Americans need to do more to fight obesity epidemic

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I do not remember when I first heard the word “obesity.” It was not around when I was a fat kid.

In those days, if your family and friends did not want to call you fat, they said you were “pleasantly plump” or “big-boned.”

Nonsense. You were fat. I was a fat kid.

My mother was not much of a cook. When she married my father, his sister, my aunt Maud Gallagher, taught my mother the dishes my father liked. With a German background on both sides of his family, my father liked meat, potatoes and gravy.

There was an economic background to this as well. If you could serve meat on many days of the week, it meant you were prosperous enough not to be in the lowest levels of poverty. You might not be middle class, but you were not poor. You did not have it only on Sundays or holidays.

Vegetables were fresh, but only on occasion. Salad was tomatoes and lettuce. Vegetables were cauliflower and cabbage, sometimes canned peas and carrots — sauerkraut, of course. Bacon and eggs were usually part of breakfast, but my mother did make her own oatmeal — no packets then. Butter was a big thing, as was bread — no margarine. We liked desserts.

My father liked his beer, usually at the local saloon on 57th Avenue and Van Horn Street, then called My Lady’s Tavern. My mother was not a beer drinker.

I do not remember cafeterias or lunchrooms at my elementary school in Elmhurst, JHS 73 in Maspeth or Newtown High School. You brought a sandwich for lunch from home and went to a candy store for a soda.

The Kowalds have a tendency to be heavy. When I was about 13, I was not only overweight, I was having trouble breathing properly.

Our family doctor put me on a severe diet. It worked.

When I went into the U.S. Army, I weighed 148 pounds. After eight weeks of basic training, I was down to 128 pounds and I think I never felt better.

Over the years, I have had to check my appetite. I like to eat and drink. When pushed, I try to count calories, but I have been a bit more than 200 pounds on occasion. I try to stay around 160 pounds and I am aware of my weight most of the time.

The point is not about DNA or genes, but about the home environment. It has been estimated that almost two-thirds of American adults and one-third of children are overweight or obese. During the last 30 years, the average weight of Americans increased by 20 pounds.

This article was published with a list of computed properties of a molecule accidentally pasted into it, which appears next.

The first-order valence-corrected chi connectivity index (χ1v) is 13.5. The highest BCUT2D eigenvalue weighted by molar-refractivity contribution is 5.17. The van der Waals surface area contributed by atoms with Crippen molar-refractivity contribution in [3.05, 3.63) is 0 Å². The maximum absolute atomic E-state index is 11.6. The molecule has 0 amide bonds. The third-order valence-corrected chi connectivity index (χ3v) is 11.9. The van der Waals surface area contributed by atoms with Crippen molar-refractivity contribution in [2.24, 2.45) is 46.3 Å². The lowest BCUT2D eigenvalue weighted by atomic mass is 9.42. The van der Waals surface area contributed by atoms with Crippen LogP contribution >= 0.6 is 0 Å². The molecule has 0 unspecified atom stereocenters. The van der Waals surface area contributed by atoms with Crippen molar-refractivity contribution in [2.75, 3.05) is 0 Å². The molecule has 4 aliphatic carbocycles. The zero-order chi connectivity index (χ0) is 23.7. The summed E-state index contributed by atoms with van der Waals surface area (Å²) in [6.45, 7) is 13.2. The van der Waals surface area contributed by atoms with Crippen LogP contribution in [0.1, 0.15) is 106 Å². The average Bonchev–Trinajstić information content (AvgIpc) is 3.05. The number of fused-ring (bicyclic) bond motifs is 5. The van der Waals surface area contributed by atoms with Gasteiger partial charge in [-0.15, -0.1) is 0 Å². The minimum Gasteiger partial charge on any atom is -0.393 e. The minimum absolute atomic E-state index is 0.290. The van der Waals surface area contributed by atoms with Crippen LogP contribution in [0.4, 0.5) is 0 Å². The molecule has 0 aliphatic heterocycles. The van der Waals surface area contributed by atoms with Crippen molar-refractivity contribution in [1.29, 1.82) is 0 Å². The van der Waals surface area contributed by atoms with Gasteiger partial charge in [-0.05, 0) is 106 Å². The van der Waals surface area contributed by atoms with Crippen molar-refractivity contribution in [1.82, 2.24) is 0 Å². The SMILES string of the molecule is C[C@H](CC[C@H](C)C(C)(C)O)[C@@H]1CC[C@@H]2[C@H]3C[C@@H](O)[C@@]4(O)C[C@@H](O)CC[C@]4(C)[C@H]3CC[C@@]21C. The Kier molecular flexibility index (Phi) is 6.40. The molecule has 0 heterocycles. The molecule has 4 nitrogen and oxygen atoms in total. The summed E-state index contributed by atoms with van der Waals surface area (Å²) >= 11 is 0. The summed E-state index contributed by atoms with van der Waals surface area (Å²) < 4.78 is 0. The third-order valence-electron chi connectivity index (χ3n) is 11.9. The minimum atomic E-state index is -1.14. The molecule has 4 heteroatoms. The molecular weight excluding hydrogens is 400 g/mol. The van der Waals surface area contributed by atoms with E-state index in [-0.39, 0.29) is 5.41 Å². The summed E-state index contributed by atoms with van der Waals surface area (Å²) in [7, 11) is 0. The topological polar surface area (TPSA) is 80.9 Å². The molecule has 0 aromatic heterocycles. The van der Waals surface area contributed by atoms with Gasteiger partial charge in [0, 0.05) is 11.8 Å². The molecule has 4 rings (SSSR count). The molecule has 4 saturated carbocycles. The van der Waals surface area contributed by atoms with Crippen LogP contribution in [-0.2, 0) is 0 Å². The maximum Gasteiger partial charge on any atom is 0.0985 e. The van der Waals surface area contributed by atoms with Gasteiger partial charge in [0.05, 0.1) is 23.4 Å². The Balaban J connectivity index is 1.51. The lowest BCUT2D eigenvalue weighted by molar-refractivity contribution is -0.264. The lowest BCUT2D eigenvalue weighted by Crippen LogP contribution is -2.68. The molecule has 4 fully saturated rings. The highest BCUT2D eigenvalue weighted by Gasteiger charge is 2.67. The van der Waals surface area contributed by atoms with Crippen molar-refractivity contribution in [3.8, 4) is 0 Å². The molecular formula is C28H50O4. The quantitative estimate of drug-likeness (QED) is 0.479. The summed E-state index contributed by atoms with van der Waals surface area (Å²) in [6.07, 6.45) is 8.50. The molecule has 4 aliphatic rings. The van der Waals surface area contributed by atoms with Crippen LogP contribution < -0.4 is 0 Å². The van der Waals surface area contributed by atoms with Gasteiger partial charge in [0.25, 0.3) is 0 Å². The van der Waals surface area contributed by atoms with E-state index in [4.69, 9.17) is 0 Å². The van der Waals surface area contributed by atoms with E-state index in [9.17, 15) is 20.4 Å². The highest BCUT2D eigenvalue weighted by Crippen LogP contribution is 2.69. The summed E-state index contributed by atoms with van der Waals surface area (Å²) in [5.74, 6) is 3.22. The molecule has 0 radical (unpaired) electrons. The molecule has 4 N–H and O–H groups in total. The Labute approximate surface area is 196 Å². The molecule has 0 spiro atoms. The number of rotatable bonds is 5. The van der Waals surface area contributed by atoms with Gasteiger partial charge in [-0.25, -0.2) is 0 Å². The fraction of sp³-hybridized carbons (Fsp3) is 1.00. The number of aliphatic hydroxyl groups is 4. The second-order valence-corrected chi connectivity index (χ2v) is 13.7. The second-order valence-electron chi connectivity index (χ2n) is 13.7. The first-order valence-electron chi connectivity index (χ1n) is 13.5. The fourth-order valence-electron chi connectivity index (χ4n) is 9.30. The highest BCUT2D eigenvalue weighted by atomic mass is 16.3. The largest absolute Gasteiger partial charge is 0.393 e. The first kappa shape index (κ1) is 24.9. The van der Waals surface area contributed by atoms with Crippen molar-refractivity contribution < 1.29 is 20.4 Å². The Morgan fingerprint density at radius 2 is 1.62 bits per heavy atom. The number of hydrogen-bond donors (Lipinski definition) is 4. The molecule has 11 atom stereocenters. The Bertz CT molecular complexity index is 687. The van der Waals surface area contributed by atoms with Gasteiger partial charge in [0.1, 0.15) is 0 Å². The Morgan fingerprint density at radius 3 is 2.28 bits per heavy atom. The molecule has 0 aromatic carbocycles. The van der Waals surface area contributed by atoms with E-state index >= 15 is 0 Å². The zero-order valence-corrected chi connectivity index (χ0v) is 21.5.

I applaud schools that have tried to serve wholesome, less-fattening food to their students, but that is only part of the solution.

I think the main answer to obesity in our country is to get parents to serve wholesome foods at home and to avoid those foods and drinks which add to the obesity problem. This is a personal matter, but considering the health problems presented by obesity, it is a problem all of us should be concerned about because health care costs come out of the pockets of every American.

You and I are paying for the health damage done by poor nutrition. All of us should be speaking up about it and doing something about it.

First Lady Michelle Obama’s campaign should be applauded and encouraged by everyone. I think community groups, especially religious organizations in many of the poorer parts of our nation, should be at the forefront of this movement. The demographics of obesity are well-known.

I support Mayor Michael Bloomberg’s efforts and those of the Disney Corp. to cut obesity.

Do not demean obese people. Help them. It can be done. It should be done. Indeed, for the sake of all of us, it must be done.

This may also be a national security matter. In 2010, almost 48 percent of men and almost 55 percent of women failed the military fitness test.

For New Yorkers, there is some good news. Because many of us use our feet to get from here to there and back, we weigh on average 6 to 7 pounds less than suburbanites, who do not walk much on a regular basis. In many places, there are no sidewalks to walk on. This news is based on a study by the University of California, Los Angeles.

This is no excuse for not watching those calories — every one of them — and the cost that comes with them to all of us!

Posted 7:24 pm, June 20, 2012
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